Martin argues that in order for design thinking to thrive in organizations it will require leaders—design thinkers—who are able to balance intuitive discovery processes and the need for analytical decision making. To do their work, design thinkers employ the tools of observation, imagination, and configuration. Through observation, design thinkers develop a deep understanding of the people they hope to serve. With imagination, design thinkers make inferences about what might address people’s needs and through prototyping and user-testing, they refine the idea. In configuration, design thinkers translate their insights and prototypes into the systems that will create the business outcome (pp. 160-163).
The design thinker therefore enables the organization to balance exploration and exploitation, invention of business and administration of business, and originality and mastery. Design thinking powers the design of business, the directed movement of a business through the knowledge funnel from mystery to heuristic to algorithm and then the utilization of the resulting efficiencies to tackle the next mystery and the next and the next. The velocity of movement through the knowledge funnel, powered by design thinking, is the most powerful formula for competitive advantage in the twenty-first century (pp. 24-26).
Martin argues that building design thinking into an organization will take significant intentionality. Because most organizations are built around analytical logic processes, there will be clashes of culture between design thinking processes and traditional analytical processes. If organizations are to build and benefit from design thinking processes, there is leadership work that will be necessary to make space within the organization for design ways of thinking including how projects are structured, how compensation and prestige is managed, and how leadership makes decisions.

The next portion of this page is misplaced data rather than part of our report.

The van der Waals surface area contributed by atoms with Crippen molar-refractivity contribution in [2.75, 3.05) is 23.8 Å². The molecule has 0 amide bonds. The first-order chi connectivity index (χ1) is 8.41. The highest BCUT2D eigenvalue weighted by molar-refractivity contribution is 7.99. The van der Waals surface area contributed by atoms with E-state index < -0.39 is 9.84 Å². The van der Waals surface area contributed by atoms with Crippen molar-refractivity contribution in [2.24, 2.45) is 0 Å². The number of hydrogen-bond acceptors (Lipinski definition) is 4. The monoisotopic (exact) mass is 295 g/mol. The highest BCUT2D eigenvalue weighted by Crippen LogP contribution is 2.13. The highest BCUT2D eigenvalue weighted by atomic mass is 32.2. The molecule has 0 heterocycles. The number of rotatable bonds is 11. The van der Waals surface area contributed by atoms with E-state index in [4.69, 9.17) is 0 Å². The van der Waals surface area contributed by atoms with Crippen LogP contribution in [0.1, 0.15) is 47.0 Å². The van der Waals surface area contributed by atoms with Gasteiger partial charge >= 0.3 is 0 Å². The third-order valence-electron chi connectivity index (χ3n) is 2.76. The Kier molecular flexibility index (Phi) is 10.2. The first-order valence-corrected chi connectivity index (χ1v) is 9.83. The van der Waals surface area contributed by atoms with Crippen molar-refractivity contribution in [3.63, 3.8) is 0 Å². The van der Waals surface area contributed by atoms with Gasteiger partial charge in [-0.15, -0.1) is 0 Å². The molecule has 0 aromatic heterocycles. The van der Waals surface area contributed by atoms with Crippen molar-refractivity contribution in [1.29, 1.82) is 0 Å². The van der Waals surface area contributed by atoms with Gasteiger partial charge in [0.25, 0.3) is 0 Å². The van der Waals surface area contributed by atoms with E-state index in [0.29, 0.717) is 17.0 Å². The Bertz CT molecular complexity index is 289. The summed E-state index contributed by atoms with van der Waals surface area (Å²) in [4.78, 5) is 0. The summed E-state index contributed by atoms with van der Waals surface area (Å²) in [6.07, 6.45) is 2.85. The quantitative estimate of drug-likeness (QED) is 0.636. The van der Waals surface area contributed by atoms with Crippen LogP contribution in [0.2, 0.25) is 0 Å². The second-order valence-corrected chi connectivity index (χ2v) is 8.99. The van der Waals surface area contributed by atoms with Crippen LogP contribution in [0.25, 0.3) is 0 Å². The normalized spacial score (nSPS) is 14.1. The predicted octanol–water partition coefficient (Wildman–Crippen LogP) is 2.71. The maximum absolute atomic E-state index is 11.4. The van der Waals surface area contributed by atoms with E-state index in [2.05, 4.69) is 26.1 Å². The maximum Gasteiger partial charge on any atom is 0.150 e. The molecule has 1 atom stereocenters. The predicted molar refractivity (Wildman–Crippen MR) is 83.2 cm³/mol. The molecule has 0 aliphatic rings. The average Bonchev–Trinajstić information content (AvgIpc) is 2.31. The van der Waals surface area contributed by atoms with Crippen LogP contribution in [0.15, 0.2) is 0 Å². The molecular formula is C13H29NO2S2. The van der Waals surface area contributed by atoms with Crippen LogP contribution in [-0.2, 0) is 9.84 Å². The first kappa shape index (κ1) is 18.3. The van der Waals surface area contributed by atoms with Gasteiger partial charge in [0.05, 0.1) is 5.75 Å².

To illustrate design thinking in organizations, Martin discusses a number of companies such as Proctor & Gamble, Research In Motion, Target, Hermann Miller, Apple, and Steelcase that have moved to become design thinking oriented business, discussing how design thinking helped these companies create significant value. However, Martin’s criteria for what makes businesses successful in using design thinking is unclear. In particular, Research In Motion, maker of BlackBerry devices and one of Martin’s key example institutions, has lost significant market share in the years since the publication of this book. Additionally, Martin admits to have been personally involved in several of the example organizations. While Martin does not make a case-closed argument for the effectiveness of design thinking, the concept has merit and is worth more exploration.
The world is changing for higher education institutions, many schools are finding that their organizational models are being disrupted by technological and social changes. For many, past history will not be an indication of future results. Colleges and universities have often structured their work in the heuristic level of Martin’s funnel, hiring highly skilled and highly paid faculty and administrators to support student learning. In some cases this heuristic level work is being transformed to algorithmic work through technological change that allows schools and organizations to automate many teaching and learning tasks. For-profit schools, online learning, MOOCs, and alternate credentialing systems are a few of the changes making some educational processes much cheaper and are disrupting the operational models of many schools.
Martin’s design of business model could be helpful for higher education institutions. Colleges and universities could embrace algorithmic processes, making some teaching and learning work more efficient in order to free up creative and skilled faculty and administrators to tackle new and vexing challenges—to explore new mysteries and create new opportunities through developing new heuristics. The design of business model may help colleges and universities to respond to current disruptive changes by developing organizational systems that are able to discover new possibilities and then help them develop those concepts effectively and efficiently.